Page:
Ethiopia’s leaders sought Wednesday to downplay the significance of the army’s pullback from the regional capital of war-hit Tigray, insisting they could retake the city from rebels whenever they wanted.
Prime Minister Abiy Ahmed said the city of Mekele, captured by Ethiopian forces in November but seized by rebels in a stunning turnaround this week, had “lost its centre of gravity” during eight months of war in Tigray.
“When we see Mekele militarily, it does not have the same appeal as when we went there,” the 2019 Nobel Peace Prize winner said in remarks distributed by his office on Wednesday.
At a press conference, Lieutenant General Bacha Debele said the soldiers’ departure from Mekele was intended to “give relief” to the population — but warned the move could be quickly reversed.
“If they provoke us, we can go back to Mekele today. However the destruction will be worse than before,” said Bacha, a senior officer who has been involved in the Tigray operation.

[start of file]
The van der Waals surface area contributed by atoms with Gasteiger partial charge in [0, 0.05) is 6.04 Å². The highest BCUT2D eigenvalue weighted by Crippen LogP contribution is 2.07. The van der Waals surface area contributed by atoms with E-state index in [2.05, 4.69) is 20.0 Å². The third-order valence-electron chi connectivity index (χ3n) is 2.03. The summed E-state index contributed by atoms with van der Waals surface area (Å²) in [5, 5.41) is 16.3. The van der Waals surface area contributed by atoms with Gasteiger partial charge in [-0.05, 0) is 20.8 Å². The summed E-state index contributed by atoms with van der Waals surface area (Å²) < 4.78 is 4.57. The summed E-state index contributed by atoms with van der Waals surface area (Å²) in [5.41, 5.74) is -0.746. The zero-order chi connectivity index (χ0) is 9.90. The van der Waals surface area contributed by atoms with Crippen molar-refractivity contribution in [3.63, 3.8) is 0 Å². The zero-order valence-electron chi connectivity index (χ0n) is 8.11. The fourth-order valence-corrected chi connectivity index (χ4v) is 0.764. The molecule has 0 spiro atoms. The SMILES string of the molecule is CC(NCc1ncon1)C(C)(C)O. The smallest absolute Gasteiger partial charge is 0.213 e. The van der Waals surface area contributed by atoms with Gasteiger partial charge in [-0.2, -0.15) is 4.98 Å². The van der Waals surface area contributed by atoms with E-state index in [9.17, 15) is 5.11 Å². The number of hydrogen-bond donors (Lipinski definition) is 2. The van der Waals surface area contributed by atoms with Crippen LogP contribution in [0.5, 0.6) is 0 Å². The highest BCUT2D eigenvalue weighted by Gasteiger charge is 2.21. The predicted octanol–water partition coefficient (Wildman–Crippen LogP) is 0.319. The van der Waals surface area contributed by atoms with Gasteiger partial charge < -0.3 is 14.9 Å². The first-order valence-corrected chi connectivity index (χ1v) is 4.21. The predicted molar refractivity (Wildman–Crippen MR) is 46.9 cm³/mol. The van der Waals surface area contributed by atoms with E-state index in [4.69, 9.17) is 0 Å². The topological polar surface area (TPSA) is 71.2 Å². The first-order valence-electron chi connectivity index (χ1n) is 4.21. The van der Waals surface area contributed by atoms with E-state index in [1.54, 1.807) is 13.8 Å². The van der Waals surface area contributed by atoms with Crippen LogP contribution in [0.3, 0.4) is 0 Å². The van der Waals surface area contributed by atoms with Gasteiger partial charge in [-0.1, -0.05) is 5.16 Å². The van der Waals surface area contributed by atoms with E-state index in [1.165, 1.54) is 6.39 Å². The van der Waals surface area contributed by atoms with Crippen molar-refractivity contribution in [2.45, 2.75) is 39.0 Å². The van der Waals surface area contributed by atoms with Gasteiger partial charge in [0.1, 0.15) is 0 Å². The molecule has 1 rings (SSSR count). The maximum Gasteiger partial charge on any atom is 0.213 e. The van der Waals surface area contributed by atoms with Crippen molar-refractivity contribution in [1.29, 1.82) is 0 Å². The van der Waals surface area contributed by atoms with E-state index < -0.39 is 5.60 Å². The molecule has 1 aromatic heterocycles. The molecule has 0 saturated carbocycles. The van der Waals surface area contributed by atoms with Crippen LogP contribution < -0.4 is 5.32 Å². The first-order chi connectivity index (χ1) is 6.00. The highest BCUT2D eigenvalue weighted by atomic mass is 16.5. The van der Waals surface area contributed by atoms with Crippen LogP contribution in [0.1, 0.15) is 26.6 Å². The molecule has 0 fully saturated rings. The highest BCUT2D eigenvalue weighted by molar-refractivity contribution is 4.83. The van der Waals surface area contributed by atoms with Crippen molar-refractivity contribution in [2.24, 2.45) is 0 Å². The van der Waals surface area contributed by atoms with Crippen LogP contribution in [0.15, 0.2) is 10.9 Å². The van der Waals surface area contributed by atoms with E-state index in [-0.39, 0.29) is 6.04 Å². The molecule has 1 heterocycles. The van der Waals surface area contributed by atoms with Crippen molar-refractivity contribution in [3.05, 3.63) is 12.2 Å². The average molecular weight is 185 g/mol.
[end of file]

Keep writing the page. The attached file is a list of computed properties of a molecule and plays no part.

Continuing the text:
Abiy sent troops into Tigray last November to oust the northern region’s former ruling party, the Tigray People’s Liberation Front (TPLF).
He said the move came in response to TPLF attacks on federal army bases.
On Monday, though, the army suffered a dramatic reversal when rebels known as the Tigray Defence Forces (TDF) captured Mekele, only about a week after launching a major counter-offensive.
The TDF has since built on its gains and, according to the International Crisis Group (ICG) think tank, now controls most of Tigray.
War of words
Getachew Reda, a spokesman for the Tigrayan forces, told AFP Tuesday that their gains represented a military victory, saying “the strongest segment of the Ethiopian National Defence Forces is absolutely destroyed.”
But Redwan Hussein, spokesman for a government task force on the Tigray conflict, described the army’s withdrawal as strategic.
The rebels are “no longer an existential threat to the wellbeing of the nation” and Ethiopia needs to focus on other security challenges, the spokesman said.
On Monday evening, after soldiers left Mekele, the federal government announced what it called a “unilateral ceasefire.”
The move, it said, was intended to facilitate agricultural production and aid distribution.
The TDF, however, has dismissed the ceasefire as a “joke” and vowed to rid Tigray of Ethiopian soldiers and their allies, including Eritrean troops and fighters from Ethiopia’s Amhara region, which borders Tigray to the south.
Getachew said the rebels were prepared to pursue their “enemies” all the way to the Ethiopian and Eritrean capitals in order to “secure Tigray.”
The conflict in Tigray has already left thousands dead and pushed hundreds of thousands to the brink of famine.